OASIS Mailing List ArchivesView the OASIS mailing list archive below
or browse/search using MarkMail.


Help: OASIS Mailing Lists Help | MarkMail Help

docbook-apps message

[Date Prev] | [Thread Prev] | [Thread Next] | [Date Next] -- [Date Index] | [Thread Index] | [List Home]

Subject: Re: [docbook-apps] indexterm with zone attribute


On Samstag, 28. Juni 2008, Dave Pawson wrote:
> Thomas Schraitle wrote:
> > Dave, I think you miss a point. :-) The TDG[1] has to say:
> >
> >   »Place the indexterm anywhere you like and point to the element
> >    that contains the range of text you wish to index with the zone
> >    attribute on the indexterm. Note that zone is defined as IDREFS
> >    so a single indexterm can point to multiple ranges.«
> >
> > The zone attribute is IDREFS (plural),
> I was addressing the formatter issues. They are real
> Seems like docbook is ahead of the game as usual.
> <block xml:id>
> 2 pages later on
> </block>
> <block xml:id/>
> So the second id would need to be that of the following-sibling[1] ?
> Makes sense.

Yes, that was my idea.

> </block xml:id='endOfRange'>
> Perhaps not ;-)

:-) To be a bit more concrete, I was thinking of something like this:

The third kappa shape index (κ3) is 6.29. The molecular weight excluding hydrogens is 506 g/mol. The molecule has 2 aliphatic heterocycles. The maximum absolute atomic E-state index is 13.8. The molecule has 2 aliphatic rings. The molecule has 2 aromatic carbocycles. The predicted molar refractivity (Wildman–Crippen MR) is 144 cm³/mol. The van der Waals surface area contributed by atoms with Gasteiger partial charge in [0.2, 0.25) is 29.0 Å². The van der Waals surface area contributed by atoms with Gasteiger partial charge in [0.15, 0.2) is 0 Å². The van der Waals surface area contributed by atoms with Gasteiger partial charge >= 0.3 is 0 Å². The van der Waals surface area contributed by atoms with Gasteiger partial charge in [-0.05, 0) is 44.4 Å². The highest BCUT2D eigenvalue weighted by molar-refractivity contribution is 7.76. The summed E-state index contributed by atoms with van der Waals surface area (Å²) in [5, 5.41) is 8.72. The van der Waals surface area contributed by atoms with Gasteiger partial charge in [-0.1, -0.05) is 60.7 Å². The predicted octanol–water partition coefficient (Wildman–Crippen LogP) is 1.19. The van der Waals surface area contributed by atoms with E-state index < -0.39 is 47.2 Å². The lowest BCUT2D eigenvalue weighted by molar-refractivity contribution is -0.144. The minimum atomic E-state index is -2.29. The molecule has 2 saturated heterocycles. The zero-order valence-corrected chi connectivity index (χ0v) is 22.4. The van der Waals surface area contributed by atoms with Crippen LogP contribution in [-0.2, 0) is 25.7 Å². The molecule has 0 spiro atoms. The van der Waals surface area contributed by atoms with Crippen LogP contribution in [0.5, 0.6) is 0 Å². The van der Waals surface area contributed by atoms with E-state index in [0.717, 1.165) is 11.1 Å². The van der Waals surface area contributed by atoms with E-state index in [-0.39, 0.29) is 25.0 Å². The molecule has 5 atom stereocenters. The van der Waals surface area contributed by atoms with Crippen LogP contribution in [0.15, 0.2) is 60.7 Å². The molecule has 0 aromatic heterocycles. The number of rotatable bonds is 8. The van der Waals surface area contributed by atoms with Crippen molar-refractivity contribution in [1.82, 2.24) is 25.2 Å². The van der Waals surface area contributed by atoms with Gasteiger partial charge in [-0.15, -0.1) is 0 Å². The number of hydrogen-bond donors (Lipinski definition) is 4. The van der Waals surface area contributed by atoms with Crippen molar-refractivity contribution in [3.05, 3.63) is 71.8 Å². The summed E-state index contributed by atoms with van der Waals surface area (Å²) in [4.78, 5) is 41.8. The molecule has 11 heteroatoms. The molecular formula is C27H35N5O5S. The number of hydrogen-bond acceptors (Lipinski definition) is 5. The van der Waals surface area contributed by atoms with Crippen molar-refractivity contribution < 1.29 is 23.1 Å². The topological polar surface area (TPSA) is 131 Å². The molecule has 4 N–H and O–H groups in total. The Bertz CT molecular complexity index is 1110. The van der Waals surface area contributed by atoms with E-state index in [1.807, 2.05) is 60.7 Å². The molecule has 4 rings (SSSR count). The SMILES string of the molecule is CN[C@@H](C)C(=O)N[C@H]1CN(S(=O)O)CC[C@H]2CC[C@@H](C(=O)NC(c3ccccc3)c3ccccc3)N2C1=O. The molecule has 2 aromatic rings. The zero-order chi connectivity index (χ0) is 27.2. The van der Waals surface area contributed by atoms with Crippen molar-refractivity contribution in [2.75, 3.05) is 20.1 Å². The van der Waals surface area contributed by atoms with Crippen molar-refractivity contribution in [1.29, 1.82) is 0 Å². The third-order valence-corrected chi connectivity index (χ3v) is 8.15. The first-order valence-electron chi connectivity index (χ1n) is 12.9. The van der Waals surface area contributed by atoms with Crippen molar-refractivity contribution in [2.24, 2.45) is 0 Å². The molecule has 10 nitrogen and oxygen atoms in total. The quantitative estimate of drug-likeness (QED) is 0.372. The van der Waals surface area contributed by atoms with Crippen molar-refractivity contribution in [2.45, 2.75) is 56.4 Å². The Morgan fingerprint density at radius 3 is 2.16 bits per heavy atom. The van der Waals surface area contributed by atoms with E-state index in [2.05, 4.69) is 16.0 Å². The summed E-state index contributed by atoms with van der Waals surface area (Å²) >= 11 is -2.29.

<sect1 xml:id="intro">
    <indexterm zone="intro foo">
      <primary> ... </primary>
    <sect2 xml:id="bla"> ... </sect2>
    <sect2 xml:id="foo"> ... </sect2>

Ok? I'm not sure how accurate it will be in the final PDF regarding the 
page numbers. I never tried it. The sect2 foo could be very long, for 
example. For this case, I generally use in my books the class attribute 
with "startofrange" and "endofrange". The above code can be rewritten 
like this:

 <sect1 xml:id="intro">
    <indexterm xml:id="idx.intro" class="startofrange"> 
      <primary> ... </primary>
    <sect2 xml:id="bla"> ... </sect2>
    <sect2 xml:id="foo">
      <!-- Some paras, figures, etc. -->
      <indexterm class="endofrange" startref="idx.intro"/>

So actually you have 2 methods creating index ranges. As always, both have 
advantages and disadvantages. The second method is probably a bit more 
verbose but I think it is also more accurate. You have to think a bit, 
where to set the 2nd indexterm. For example, if you have an additional 
sect3, you have to move it *into* the sect3 section as the content modell 
doesn't allow it inbetween sections.

Another disadvantage is profiling: If the last section ("foo" in this 
case) is removed from the profiling step, the end indexterm will be 
removed too. This leads to an accidently missing end point and the range 
can not be created. 
I'm searching for a XSLT method to insert the last indexterm 
automatically, but that's a different story.

Just some weird thoughts about this topic. :-)


Thomas Schraitle

[Date Prev] | [Thread Prev] | [Thread Next] | [Date Next] -- [Date Index] | [Thread Index] | [List Home]